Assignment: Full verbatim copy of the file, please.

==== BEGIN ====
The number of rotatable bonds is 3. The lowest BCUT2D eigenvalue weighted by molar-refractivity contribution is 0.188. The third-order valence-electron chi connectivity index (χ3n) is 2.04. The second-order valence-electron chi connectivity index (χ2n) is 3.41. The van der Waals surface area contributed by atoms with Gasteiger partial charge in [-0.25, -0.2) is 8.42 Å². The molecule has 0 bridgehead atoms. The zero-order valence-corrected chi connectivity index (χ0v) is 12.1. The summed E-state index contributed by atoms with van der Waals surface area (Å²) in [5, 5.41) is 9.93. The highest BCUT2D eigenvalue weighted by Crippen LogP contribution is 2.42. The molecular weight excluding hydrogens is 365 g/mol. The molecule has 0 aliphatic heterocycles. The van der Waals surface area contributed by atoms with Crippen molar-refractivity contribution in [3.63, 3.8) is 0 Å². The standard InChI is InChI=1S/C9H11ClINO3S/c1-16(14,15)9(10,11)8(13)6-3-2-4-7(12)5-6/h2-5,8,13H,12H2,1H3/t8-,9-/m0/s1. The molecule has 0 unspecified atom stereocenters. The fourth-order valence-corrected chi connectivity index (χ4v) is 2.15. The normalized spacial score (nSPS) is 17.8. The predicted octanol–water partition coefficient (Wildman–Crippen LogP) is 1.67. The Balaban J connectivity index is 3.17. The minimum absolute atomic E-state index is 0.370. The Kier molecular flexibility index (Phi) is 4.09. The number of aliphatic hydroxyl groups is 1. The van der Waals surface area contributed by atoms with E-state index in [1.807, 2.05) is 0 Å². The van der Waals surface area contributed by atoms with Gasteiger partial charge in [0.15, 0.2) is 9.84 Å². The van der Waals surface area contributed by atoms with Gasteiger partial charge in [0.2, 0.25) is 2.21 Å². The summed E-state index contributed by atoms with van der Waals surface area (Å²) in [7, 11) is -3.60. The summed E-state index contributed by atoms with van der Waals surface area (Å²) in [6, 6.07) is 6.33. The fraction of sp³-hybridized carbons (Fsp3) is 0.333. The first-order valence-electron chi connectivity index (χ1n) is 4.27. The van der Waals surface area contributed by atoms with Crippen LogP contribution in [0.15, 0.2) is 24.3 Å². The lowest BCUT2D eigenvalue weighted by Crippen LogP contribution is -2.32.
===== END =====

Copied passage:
The number of rotatable bonds is 3. The lowest BCUT2D eigenvalue weighted by molar-refractivity contribution is 0.188. The third-order valence-electron chi connectivity index (χ3n) is 2.04. The second-order valence-electron chi connectivity index (χ2n) is 3.41. The van der Waals surface area contributed by atoms with Gasteiger partial charge in [-0.25, -0.2) is 8.42 Å². The molecule has 0 bridgehead atoms. The zero-order valence-corrected chi connectivity index (χ0v) is 12.1. The summed E-state index contributed by atoms with van der Waals surface area (Å²) in [5, 5.41) is 9.93. The highest BCUT2D eigenvalue weighted by Crippen LogP contribution is 2.42. The molecular weight excluding hydrogens is 365 g/mol. The molecule has 0 aliphatic heterocycles. The van der Waals surface area contributed by atoms with Crippen molar-refractivity contribution in [3.63, 3.8) is 0 Å². The standard InChI is InChI=1S/C9H11ClINO3S/c1-16(14,15)9(10,11)8(13)6-3-2-4-7(12)5-6/h2-5,8,13H,12H2,1H3/t8-,9-/m0/s1. The molecule has 0 unspecified atom stereocenters. The fourth-order valence-corrected chi connectivity index (χ4v) is 2.15. The normalized spacial score (nSPS) is 17.8. The predicted octanol–water partition coefficient (Wildman–Crippen LogP) is 1.67. The Balaban J connectivity index is 3.17. The minimum absolute atomic E-state index is 0.370. The Kier molecular flexibility index (Phi) is 4.09. The number of aliphatic hydroxyl groups is 1. The van der Waals surface area contributed by atoms with E-state index in [1.807, 2.05) is 0 Å². The van der Waals surface area contributed by atoms with Gasteiger partial charge in [0.15, 0.2) is 9.84 Å². The van der Waals surface area contributed by atoms with Gasteiger partial charge in [0.2, 0.25) is 2.21 Å². The summed E-state index contributed by atoms with van der Waals surface area (Å²) in [7, 11) is -3.60. The summed E-state index contributed by atoms with van der Waals surface area (Å²) in [6, 6.07) is 6.33. The fraction of sp³-hybridized carbons (Fsp3) is 0.333. The first-order valence-electron chi connectivity index (χ1n) is 4.27. The van der Waals surface area contributed by atoms with Crippen LogP contribution in [0.15, 0.2) is 24.3 Å². The lowest BCUT2D eigenvalue weighted by Crippen LogP contribution is -2.32.